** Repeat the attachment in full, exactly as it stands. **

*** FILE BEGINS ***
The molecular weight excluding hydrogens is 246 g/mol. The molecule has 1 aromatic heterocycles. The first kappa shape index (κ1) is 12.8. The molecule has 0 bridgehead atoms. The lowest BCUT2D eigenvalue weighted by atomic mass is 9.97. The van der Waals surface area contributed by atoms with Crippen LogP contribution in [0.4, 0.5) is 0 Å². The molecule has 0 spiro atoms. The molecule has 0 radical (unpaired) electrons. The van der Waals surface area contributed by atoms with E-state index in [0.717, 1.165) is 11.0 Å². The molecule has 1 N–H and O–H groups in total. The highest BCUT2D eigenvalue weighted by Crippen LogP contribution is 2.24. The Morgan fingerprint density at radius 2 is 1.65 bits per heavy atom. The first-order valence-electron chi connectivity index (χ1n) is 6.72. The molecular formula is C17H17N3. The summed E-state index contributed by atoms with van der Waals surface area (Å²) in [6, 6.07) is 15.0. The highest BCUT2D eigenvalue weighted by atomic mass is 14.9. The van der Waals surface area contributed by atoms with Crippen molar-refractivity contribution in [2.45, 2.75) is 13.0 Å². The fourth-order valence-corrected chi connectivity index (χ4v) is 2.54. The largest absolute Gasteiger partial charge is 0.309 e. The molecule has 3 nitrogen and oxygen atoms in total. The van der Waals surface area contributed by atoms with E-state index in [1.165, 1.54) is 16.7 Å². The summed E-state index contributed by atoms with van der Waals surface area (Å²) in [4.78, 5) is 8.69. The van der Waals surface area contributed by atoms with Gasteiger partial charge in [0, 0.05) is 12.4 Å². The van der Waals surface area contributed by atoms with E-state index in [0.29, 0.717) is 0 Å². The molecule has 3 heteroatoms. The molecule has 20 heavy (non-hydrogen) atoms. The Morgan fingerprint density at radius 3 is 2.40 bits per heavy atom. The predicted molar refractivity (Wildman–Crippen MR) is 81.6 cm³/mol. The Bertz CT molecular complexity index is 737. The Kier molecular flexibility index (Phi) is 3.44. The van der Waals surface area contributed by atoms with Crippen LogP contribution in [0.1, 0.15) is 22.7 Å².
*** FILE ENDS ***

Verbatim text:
The molecular weight excluding hydrogens is 246 g/mol. The molecule has 1 aromatic heterocycles. The first kappa shape index (κ1) is 12.8. The molecule has 0 bridgehead atoms. The lowest BCUT2D eigenvalue weighted by atomic mass is 9.97. The van der Waals surface area contributed by atoms with Crippen LogP contribution in [0.4, 0.5) is 0 Å². The molecule has 0 spiro atoms. The molecule has 0 radical (unpaired) electrons. The van der Waals surface area contributed by atoms with E-state index in [0.717, 1.165) is 11.0 Å². The molecule has 1 N–H and O–H groups in total. The highest BCUT2D eigenvalue weighted by Crippen LogP contribution is 2.24. The Morgan fingerprint density at radius 2 is 1.65 bits per heavy atom. The first-order valence-electron chi connectivity index (χ1n) is 6.72. The molecular formula is C17H17N3. The summed E-state index contributed by atoms with van der Waals surface area (Å²) in [6, 6.07) is 15.0. The highest BCUT2D eigenvalue weighted by atomic mass is 14.9. The van der Waals surface area contributed by atoms with Crippen molar-refractivity contribution in [2.45, 2.75) is 13.0 Å². The fourth-order valence-corrected chi connectivity index (χ4v) is 2.54. The largest absolute Gasteiger partial charge is 0.309 e. The molecule has 3 nitrogen and oxygen atoms in total. The van der Waals surface area contributed by atoms with E-state index in [1.165, 1.54) is 16.7 Å². The summed E-state index contributed by atoms with van der Waals surface area (Å²) in [4.78, 5) is 8.69. The van der Waals surface area contributed by atoms with Gasteiger partial charge in [0, 0.05) is 12.4 Å². The van der Waals surface area contributed by atoms with E-state index in [0.29, 0.717) is 0 Å². The molecule has 3 heteroatoms. The molecule has 20 heavy (non-hydrogen) atoms. The Morgan fingerprint density at radius 3 is 2.40 bits per heavy atom. The predicted molar refractivity (Wildman–Crippen MR) is 81.6 cm³/mol. The Bertz CT molecular complexity index is 737. The Kier molecular flexibility index (Phi) is 3.44. The van der Waals surface area contributed by atoms with Crippen LogP contribution in [0.1, 0.15) is 22.7 Å².